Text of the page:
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A Chinese flag in front of residential buildings in Shanghai. Sluggish demand and sentiment is hurting new home sales and prices across the country. Photo: Bloomberg

As China’s home prices fall for 13th month, analysts call for more measures to support developers, revive sales

  • New home prices in 70 cities fell 0.28 per cent month on month in September
  • Although home sales slumped 15 per cent in September, it was an improvement from the 21 per cent decline in August

Home prices in China fell for the 13th straight month in September as sentiment remained weak, with analysts saying the government has to implement stronger measures to address the woes of the nation’s property sector.

New home prices in 70 cities, excluding state-subsidised housing, dropped 0.28 per cent month on month, compared with 0.29 per cent in August, according to National Bureau of Statistics (NBS) data compiled by Bloomberg on Monday. Existing home prices declined 0.39 per cent last month, the most since October 2014.

On a year-on-year basis, new home prices fell 1.5 per cent in September, the fastest pace of decline since August 2015, according to Reuters calculations based on the NBS data. Prices fell 1.3 per cent in August.

“The drop in China’s home prices was within market expectations, given the state of the economy, the Covid-19 situation and negative news from developers,” said Raymond Cheng, head of China and Hong Kong research and property at CGS-CIMB Securities.


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“The government needs to revive homebuyer and market sentiment, and the current policy measures are not enough to solve the main problems of securing enough financing for property developers and boosting home sales.”

China’s property sector has faced a series of headwinds since the central government introduced the “three red lines” policy in August 2020 to curb borrowing and leverage in the sector. Rising debt defaults among distressed developers and a mortgage-boycott crisis in dozens of cities across the mainland has affected demand, putting home prices under pressure.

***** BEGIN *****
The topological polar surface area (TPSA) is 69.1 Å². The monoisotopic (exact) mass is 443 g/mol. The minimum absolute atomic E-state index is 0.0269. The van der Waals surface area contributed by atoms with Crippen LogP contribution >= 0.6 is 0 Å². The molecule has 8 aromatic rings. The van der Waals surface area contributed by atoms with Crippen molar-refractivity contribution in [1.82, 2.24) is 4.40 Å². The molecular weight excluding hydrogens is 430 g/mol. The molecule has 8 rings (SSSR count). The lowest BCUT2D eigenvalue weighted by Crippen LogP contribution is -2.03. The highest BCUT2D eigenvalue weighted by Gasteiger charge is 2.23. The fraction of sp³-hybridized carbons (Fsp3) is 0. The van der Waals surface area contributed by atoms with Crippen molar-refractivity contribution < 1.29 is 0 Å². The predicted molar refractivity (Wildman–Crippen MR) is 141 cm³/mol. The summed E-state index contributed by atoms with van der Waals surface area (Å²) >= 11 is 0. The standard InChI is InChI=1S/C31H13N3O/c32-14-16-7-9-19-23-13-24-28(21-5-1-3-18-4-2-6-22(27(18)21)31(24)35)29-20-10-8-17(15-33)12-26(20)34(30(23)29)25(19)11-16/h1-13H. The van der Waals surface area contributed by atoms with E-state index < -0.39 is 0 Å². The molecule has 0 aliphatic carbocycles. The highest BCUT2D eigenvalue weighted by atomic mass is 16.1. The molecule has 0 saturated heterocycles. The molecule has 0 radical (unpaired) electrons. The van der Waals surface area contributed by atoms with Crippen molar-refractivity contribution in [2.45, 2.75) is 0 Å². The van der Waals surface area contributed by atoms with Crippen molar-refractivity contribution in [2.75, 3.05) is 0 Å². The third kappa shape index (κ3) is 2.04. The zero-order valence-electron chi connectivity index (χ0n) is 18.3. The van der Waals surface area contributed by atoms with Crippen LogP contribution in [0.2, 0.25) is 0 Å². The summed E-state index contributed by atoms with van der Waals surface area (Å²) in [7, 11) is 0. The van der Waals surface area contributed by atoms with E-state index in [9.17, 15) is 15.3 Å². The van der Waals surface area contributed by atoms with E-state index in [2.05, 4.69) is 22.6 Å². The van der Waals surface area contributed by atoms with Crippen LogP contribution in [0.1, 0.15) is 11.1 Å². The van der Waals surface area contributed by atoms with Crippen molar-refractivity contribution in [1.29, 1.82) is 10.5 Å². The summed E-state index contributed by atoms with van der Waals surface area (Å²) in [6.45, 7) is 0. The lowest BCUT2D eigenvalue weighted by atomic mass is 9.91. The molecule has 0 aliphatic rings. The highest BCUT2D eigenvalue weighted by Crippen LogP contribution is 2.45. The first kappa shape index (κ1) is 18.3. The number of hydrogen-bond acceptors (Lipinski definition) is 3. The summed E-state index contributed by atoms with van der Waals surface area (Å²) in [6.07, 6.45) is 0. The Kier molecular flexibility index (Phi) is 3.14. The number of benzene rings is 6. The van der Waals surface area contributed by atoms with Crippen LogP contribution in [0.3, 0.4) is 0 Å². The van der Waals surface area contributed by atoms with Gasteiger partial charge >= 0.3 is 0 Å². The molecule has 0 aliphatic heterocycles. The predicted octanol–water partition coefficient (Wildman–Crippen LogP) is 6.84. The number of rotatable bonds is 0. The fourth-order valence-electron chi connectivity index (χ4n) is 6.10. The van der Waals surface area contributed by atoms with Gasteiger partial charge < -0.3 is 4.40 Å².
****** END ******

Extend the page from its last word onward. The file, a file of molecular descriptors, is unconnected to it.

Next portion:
New home prices dropped in 54 cities and secondary-market prices fell in 61 cities, an increase of four and five cities, respectively, compared with August, the data showed.

Meanwhile, home sales in China fell 15 per cent in September from a year earlier, improving from a 21 per cent decline in August, according to Bloomberg calculations based on statistics bureau data.

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The central and local governments have been making efforts to revive the 18.2 trillion yuan (US$2.53 trillion) housing industry. Authorities in Suzhou in the southern province of Jiangsu and Jinan in northern Shandong province have bought thousands of new homes in the past few months in a bid to inject confidence into the housing market and take some pressure off developers.
The People’s Bank of China said in late September that cities where new home prices fell from June through August could reduce mortgage rates for first-time buyers.

A total of 23 out of the 70 largest cities in the country are eligible for the rate-cut discretion.

In late August, China’s central bank cut the five-year loan prime rate (LPR) by 15 basis points to 4.3 per cent, reducing borrowing costs for homebuyers.

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Goldman Sachs analysts, however, said that despite a series of supportive policies to bolster the property market more needs to be done to support the industry.

“We maintain our view that the property sector recovery may be gradual and bumpy, with continued divergence between large and small cities,” analysts at Goldman Sachs led by Yang Yuting wrote in a report on Monday.

“We still think a significant improvement in developer funding conditions may require more and broader easing, and there is a need for incremental policy support to boost homebuyer sentiment and contain potential tail risks,” they added.